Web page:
Generally, there are two types of profitability ratios

1. Profitability in relation to sales
2. Profitability in relation to investment

    • Gross profit margin ratio
    • Net profit margin ratio
    • Operating expenses ratio
    • Return on Investment
    • Return on equity
    • Earning per share
    • Dividends per share
    • Dividend pay out ratio
    • Price earning ratio

GROSS PROFIT RATIO:

It is calculated by dividing gross profit by sales.  The gross profit margin reflects the efficiency with which management produces each unit of product.  This ratio indicates the average spread between the cost of goods sold and the sales revenue.

GROSS PROFIT RATIO= GROSS PROFIT
                               SALES

NET PROFIT RATIO:

Net profit is obtained when operating expenses, interest and taxes are subtracted from the gross profit.  The net profit margin is measured by dividing profit after tax or  net profit by sales.

NET PROFIT RATIO= NET PROFIT
                           SALES

OPERATING EXPENSE RATIO:

Operating expense ratio explains the changes in the profit margin ratio.  This ratio is computed by dividing operating expenses like cost of goods sold plus selling expenses, general expenses and administrative expenses by sales.

OPERATING EXPENSE RATIO= OPERATING EXPENSES
                                        SALES

The higher operating expenses ratio is unfavorable since it will leave operating income to meet interest dividends etc.

RETURN ON INVESTMENT:

The term investment may refer to total assets or net assets.  The conventional approach of calculating return on investment is to divide profit after tax by investment.  Investment represents pool of funds supplied by shareholders and lenders.  While PAT represent residue income of shareholders

RETURN ON INVESTMENT= PROFIT AFTER TAX
                                    INVESTMENT

RETURN ON EQUITY:

`Ordinary share holders are entitled to the residual profits.  A return on shareholders equity is calculated to see the profitability of owners investment.  Return on equity indicates how well the firm has used the resources of owners.  The earning of a satisfactory return is the most desirable objective of business.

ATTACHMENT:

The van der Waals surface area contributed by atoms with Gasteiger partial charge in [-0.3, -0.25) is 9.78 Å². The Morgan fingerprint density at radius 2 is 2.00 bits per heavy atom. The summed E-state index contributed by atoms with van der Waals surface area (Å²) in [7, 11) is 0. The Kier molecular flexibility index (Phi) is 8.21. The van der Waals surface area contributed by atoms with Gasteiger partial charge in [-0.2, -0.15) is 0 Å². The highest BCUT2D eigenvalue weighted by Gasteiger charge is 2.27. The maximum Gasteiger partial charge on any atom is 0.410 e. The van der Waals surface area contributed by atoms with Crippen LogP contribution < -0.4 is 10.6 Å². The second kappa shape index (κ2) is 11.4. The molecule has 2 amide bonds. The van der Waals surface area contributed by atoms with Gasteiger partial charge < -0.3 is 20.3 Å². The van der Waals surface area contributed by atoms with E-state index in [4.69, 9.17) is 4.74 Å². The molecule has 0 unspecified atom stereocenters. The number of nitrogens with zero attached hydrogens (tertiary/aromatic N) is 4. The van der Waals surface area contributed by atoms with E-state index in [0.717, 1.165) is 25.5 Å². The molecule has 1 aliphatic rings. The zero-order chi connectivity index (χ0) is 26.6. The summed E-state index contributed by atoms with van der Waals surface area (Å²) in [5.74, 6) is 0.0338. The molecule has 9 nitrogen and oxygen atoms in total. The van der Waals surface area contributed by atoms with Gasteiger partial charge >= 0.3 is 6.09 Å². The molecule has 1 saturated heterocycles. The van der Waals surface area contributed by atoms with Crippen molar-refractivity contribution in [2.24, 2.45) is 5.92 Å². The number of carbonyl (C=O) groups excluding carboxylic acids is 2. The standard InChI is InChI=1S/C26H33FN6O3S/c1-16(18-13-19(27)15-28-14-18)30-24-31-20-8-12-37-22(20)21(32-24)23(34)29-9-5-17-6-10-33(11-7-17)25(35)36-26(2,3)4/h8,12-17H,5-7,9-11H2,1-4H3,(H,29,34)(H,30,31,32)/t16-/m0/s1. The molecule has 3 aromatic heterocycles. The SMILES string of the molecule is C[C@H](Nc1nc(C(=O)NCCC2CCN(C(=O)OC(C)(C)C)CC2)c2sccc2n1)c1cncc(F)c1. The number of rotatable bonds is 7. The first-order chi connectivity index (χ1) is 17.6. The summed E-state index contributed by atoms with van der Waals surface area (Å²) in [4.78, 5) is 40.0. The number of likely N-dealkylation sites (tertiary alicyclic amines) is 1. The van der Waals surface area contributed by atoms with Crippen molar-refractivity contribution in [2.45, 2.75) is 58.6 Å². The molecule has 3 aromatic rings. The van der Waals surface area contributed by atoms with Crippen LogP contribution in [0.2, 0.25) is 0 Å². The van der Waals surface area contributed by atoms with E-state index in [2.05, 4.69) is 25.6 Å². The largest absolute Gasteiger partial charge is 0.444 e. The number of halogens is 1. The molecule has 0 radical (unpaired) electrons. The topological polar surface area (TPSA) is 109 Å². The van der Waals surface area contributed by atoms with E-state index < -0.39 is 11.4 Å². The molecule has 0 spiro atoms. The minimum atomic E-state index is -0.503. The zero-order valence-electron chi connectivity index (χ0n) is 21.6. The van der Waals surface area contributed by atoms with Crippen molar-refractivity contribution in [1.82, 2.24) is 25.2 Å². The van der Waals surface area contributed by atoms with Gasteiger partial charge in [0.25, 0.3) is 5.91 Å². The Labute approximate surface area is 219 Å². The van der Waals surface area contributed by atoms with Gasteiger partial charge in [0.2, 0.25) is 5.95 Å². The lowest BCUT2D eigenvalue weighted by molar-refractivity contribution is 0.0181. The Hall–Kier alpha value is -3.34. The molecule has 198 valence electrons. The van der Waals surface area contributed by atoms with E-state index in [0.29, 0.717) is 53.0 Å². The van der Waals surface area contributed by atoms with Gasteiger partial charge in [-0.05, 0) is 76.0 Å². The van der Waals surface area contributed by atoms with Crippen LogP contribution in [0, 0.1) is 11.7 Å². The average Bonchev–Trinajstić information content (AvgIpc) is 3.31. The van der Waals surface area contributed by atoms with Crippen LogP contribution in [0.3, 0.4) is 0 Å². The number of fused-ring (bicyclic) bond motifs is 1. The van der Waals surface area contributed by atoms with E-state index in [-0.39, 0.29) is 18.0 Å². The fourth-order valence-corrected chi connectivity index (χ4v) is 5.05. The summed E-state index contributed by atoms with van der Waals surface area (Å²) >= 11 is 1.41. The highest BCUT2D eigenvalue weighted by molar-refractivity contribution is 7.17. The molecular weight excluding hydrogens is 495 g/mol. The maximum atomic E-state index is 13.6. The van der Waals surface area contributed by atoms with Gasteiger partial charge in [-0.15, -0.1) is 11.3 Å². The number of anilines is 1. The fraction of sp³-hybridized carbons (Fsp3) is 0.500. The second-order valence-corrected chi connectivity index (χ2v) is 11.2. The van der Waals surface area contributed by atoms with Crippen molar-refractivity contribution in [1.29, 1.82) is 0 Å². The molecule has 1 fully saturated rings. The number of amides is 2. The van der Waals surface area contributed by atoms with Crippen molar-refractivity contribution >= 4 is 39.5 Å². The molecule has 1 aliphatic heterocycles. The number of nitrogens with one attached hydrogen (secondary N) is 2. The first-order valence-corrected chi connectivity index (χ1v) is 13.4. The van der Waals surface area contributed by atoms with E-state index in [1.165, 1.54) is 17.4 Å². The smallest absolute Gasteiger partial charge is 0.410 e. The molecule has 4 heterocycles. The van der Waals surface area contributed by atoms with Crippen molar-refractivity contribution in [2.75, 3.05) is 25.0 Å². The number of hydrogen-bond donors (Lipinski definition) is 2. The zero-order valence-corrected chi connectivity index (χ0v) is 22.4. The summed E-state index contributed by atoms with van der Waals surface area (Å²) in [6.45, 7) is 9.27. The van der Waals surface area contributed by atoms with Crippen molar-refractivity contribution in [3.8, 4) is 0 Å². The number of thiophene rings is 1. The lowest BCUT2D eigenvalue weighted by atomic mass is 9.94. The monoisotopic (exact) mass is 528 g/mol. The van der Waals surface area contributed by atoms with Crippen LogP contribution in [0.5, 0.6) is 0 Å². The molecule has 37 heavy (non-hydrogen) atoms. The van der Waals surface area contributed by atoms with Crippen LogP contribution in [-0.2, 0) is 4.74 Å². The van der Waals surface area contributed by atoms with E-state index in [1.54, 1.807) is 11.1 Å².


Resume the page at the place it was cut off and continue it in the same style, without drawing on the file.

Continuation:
RETURN ON EDQUITY= PROFIT AFTER TAX
                              NET WORTH

EARNINGS PER SHARE:

The measure is to calculate the earning per share.  The earning per share is calculated by dividing profit after tax by total number of outstanding.  EPS simply shows the profitability of the firm on a per share basis, it does not reflect how much is paid as dividend and how much is retained in business.

EARNINGS PER SHARE= PROFIT AFTER TAX
                               NO. OF SHARES OUTSTANDING

DIVIDENDS PER SHARE:

The net profits after  taxes belong to shareholders.  But the income which they really receive is the amount of earnings distributed as cash dividends.  Therefore, a larger number of present and potential investors may be interested in DPS rather than EPS.  DPS is the earnings distributed to ordinary shareholders divided by the number of ordinary shares outstanding.

DPS= EARNINGS PAID TO SHARE HOLDERS
        NUMBER OF SHARES OUTSTANDING

DIVIDEND PAY OUT RATIO:

The dividend pay out ratio is simply the dividend per share divided by Earnings Per Share.

DIVIDEND PAY OUT RATIO= DIVIDEND PER SHARE
                                     EARNINGS PER SHARE

PRICE EARNING RATIO:

The reciprocal of the earnings yield is called price earning ratio.  The price earning ratio is widely used by security analysts to value the firm's performance as expected by investors.  Price earning ratio reflects investors expectations about the growth of firm's earnings.  Industries differ in their growth prospects.  Accordingly, the P/E ratios for industries very widely.

PRICE EARNING RATIO= MARKET VALUE PER SHARE
                                EARNING PER SHARE

Conclusions

Ratio analysis plays an important role in the corporate world. It is a widely used tool of financial analysis. Ratio Analysis is relevant in assessing the performance of a firm in respect of liquidity position, long-term solvency, operating efficiency, overall profitability, inter-firm comparison and trend analysis. Hence, understanding the Ration Analysis is of immense helpful for the non-finance executives in today's competitive world.

References:

    1. Prasanna Chandra: Financial Management Theory and Practice, 2003
    2. I.M.Pandey: Financial Management: 2003
    3. M Y Khan and P K Jain: Financial Management –Text, Problems and Cases: 2004
    4. James C. Van Horne and John M. Wachowicz. Jr. Fundamentals of Financial Mangement. 1996.
    5. John J Hampton: Financial Decision Making, Practice Hall India, 1992.
    6. www.indiainfoline.com
     


D. Aruna Kumar
Assistant Professor (Finance & Accounting Area)
Lokamanya Tilak PG College of Management
Ibrahimpatnam, Hyderabad-501 506

About the Author:
D.Aruna Kumar, MCom, MBA,(PhD)
The Author is with Lokamanya Tilak P G College of Management as Assistant Professor in the Department of Business Management in the area of Finance and Accounting. He is working for his PhD on
"New Financing Instruments with reference to Central Public Enterprises", under the guidance of
Prof. R.K.Mishra, Director, Institute of Public Enterprise, Osmania University, Hyderabad -500 007.
 

Source: E-mail May 23, 2005